Ben Carson's campaign admits he never applied to West Point
Despite numerous claims from Republican presidential candidate Ben Carson that he had received a "full scholarship" to attend the U.S. Military Academy at West Point -- including a mention in his best-selling memoir "Gifted Hands" -- Carson never even applied for admission to the academy, Carson's campaign confirmed to CBS News.
Campaign spokesperson Doug Watts said in a statement, that though Carson's "Senior [ROTC] Commander was in touch with West Point and told Dr. Carson he could get in, Dr. Carson did not seek admission."
The confession comes after a West Point spokeswoman told Politico that the military academy had no record of Carson's acceptance, much less an application.
"If he chose to pursue (the application process) then we would have records indicating such," West Point official Theresa Brinkerhoff told Politico.
Carson's story of his acceptance to the academy, according to his memoir, began with meeting Gen. William Westmoreland, who commanded U.S. forces in Vietnam, in 1969.
As a 17-year-old ROTC student in Detroit, Carson wrote in "Gifted Hands," he had dinner with Gen. Westmoreland and was later "offered a full scholarship to West Point."
"I didn't refuse the scholarship outright, but I let them know that a military career wasn't where I saw myself going," the memoir states. "As overjoyed as I felt to be offered such a scholarship, I wasn't really tempted."
But according to his campaign, the GOP candidate "can't remember with specificity their brief conversation but it centered around Dr. Carson's performance as ROTC City Executive Officer."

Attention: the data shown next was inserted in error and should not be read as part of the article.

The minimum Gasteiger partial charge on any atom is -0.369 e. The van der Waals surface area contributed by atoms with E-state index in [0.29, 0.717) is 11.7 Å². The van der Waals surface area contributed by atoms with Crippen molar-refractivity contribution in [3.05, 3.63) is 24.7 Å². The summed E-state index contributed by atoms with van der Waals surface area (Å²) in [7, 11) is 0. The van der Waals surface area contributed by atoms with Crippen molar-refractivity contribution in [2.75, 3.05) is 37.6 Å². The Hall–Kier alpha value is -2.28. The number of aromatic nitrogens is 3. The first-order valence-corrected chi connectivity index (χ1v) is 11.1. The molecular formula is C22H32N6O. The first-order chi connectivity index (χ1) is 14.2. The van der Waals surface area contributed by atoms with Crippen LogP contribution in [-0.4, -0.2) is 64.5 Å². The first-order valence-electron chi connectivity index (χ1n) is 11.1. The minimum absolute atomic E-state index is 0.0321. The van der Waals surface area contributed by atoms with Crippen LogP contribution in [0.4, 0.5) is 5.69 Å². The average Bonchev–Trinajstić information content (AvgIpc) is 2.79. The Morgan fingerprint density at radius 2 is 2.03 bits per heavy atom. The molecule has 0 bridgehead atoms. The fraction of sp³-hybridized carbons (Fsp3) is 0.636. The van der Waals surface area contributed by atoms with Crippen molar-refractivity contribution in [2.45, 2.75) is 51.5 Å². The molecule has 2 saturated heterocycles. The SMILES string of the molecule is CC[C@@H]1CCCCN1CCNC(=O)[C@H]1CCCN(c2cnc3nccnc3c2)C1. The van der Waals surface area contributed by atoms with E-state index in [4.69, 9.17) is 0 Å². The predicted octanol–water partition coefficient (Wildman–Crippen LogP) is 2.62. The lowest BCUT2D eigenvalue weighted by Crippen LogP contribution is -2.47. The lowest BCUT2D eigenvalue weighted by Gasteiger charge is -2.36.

Technically, West Point does not offer "full scholarships." The cost of the university is covered if admission is offered, and the student is required to serve time in the military after completing their education. Candidates applying for West Point must also first obtain a nomination -- usually from a member of the U.S. Congress or from a military official.
The revelation that Carson fabricated the story comes just as other details of his biography are being called into question. On Thursday, CNN came out with a deep dive interrogating the retired neurosurgeon's claims of his angry youth. The network could not find any proof of the violent incidents -- like an attempted knifing of a friend -- that Carson has mentioned several times during his presidential campaign.
Carson had a scathing response for the media regarding the investigation into his past.
"It's a bunch of lies. That's what it is," Carson said early Friday on CNN. "A bunch of lies, attempting to say that I'm lying about my history. I think it's pathetic."
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